Walking with a wearable robotic exoskeleton may enable people with multiple sclerosis to walk more efficiently by reducing the energy and muscle activity needed to walk, according to research presented this week at the Association for Academic Physiatrists Annual Meeting in Sacramento, California.
Multiple sclerosis (MS) is a disease in which the body’s immune system attacks its central nervous system — the brain and spinal cord. The disease is chronic and potentially disabling and has a variety of symptoms, including numbness and weakness in the legs, tremors, lack of coordination or unsteady walking and even paralysis. It is estimated that 2.3 million people worldwide suffer from MS.
Once the trappings of science fiction, wearable exoskeletons have now entered healthcare as a rehabilitation tool to increase physical function and quality of life. These suits are designed to facilitate walking in people with neurological conditions, but few studies have been conducted to evaluate the amount of assistance they can provide when walking. Researchers from The University of Texas Health Science Center at Houston (UTHealth), TIRR Memorial Hermann and Texas Women’s University recently studied the feasibility and effectiveness of using an exoskeleton to help people with MS walk.
The researchers studied a 33-year-old female with relapsing-remitting MS who had a score of 6.0 on Expanded Disability Status Scale. This scale quantifies disability in MS based on a scale of zero (no disability) to 10 (death due to MS). The participant received 12 training sessions in exoskeleton-assisted walking and was then asked to perform a series of tests at the end of her training: a timed up-and-go (or TUG) test, which measured the amount of time it took her to go from a sitting to standing position, walk three meters, turn around, return to her chair and sit back down; a 25-foot walking test at both a self-selected and fast pace; and a six-minute walk. For all tests, the researchers assessed the amount of energy expended as well as the muscle activity in both the upper and lower body. The results of these tests were compared to the results of the same tests completed at the end of the study without the exoskeleton.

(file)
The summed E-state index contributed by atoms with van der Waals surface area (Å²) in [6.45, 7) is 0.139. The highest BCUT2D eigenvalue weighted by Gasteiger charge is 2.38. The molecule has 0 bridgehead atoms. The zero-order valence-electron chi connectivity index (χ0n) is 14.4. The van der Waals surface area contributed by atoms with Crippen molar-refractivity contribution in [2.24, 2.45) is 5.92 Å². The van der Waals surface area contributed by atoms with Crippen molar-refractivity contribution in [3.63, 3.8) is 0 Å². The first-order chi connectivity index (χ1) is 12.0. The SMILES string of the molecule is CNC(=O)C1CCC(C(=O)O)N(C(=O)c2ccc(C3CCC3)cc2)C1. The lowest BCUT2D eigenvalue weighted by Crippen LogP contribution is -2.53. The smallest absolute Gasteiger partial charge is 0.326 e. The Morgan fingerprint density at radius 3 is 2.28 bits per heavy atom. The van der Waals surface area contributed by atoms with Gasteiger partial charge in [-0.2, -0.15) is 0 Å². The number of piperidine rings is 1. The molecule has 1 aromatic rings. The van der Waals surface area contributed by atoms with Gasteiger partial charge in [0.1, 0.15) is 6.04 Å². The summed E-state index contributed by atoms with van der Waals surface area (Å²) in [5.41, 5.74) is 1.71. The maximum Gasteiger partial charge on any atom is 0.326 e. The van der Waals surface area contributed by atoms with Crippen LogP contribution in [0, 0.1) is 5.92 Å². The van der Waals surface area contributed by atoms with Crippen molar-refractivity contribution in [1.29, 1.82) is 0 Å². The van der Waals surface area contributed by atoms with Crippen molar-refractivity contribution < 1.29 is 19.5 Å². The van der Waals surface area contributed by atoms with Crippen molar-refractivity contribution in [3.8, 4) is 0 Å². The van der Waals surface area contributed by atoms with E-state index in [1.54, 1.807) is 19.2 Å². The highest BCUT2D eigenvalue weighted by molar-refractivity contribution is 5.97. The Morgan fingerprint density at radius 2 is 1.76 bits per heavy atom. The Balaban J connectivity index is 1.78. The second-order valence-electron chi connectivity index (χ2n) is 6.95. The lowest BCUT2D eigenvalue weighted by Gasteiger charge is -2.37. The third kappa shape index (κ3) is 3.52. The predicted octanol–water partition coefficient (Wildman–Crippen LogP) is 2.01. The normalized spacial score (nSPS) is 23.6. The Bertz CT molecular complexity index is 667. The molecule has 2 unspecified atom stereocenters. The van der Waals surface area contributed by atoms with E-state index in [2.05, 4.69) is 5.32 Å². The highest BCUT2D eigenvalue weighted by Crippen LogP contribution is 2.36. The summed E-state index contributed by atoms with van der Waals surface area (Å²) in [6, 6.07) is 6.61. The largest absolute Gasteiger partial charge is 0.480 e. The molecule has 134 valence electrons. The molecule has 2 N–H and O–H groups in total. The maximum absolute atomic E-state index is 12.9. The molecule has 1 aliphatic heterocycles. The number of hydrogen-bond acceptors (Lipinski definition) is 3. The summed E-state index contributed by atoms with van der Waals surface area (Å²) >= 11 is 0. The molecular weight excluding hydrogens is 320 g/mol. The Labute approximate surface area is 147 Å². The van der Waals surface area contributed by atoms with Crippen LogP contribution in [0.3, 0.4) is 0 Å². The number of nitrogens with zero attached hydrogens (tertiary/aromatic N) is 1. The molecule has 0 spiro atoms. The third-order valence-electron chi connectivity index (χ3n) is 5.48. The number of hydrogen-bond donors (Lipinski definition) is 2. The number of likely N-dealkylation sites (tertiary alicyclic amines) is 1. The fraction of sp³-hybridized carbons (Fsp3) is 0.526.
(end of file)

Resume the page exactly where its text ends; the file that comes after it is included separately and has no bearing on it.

“Our study participant told me when she was in the study, ‘I am looking at the quality of the rest of my life, not quantity of the days I can live,’ explains Shuo-Hsiu “James” Chang; assistant professor at UTHealth; Neurorecovery Research Center at TIRR Memorial Hermann; and lead investigator in the study. “It is a strong message telling us that rehabilitation plays a critical role in helping people with MS to live better quality lives. I believe exoskeleton-assisted training and walking is one of the most effective strategies that can promote quality of life and community reintegration in this population.”
During the six-minute walking test, the participant maintained an approximately six percent lower heart rate and required 7.5 percent less oxygen to complete the test in the exoskeleton when compared to walking without it. However, during the 25-foot walking test at a fast speed, the participant’s heart rate was 10 percent higher and oxygen consumption was three percent higher when wearing the exoskeleton. Finally, the researchers noticed all muscles in the lower body — with the exception of the semitendinosus, one of three hamstring muscles — showed less activity during the 25-foot walking test at a self-selected speed and the six-minute walking test when assisted by the exoskeleton. And, similar to energy expended, muscle activity increased during the 25-foot walking test at a fast pace in the exoskeleton. When attempting the TUG test, the participant found it difficult to operate the exoskeleton.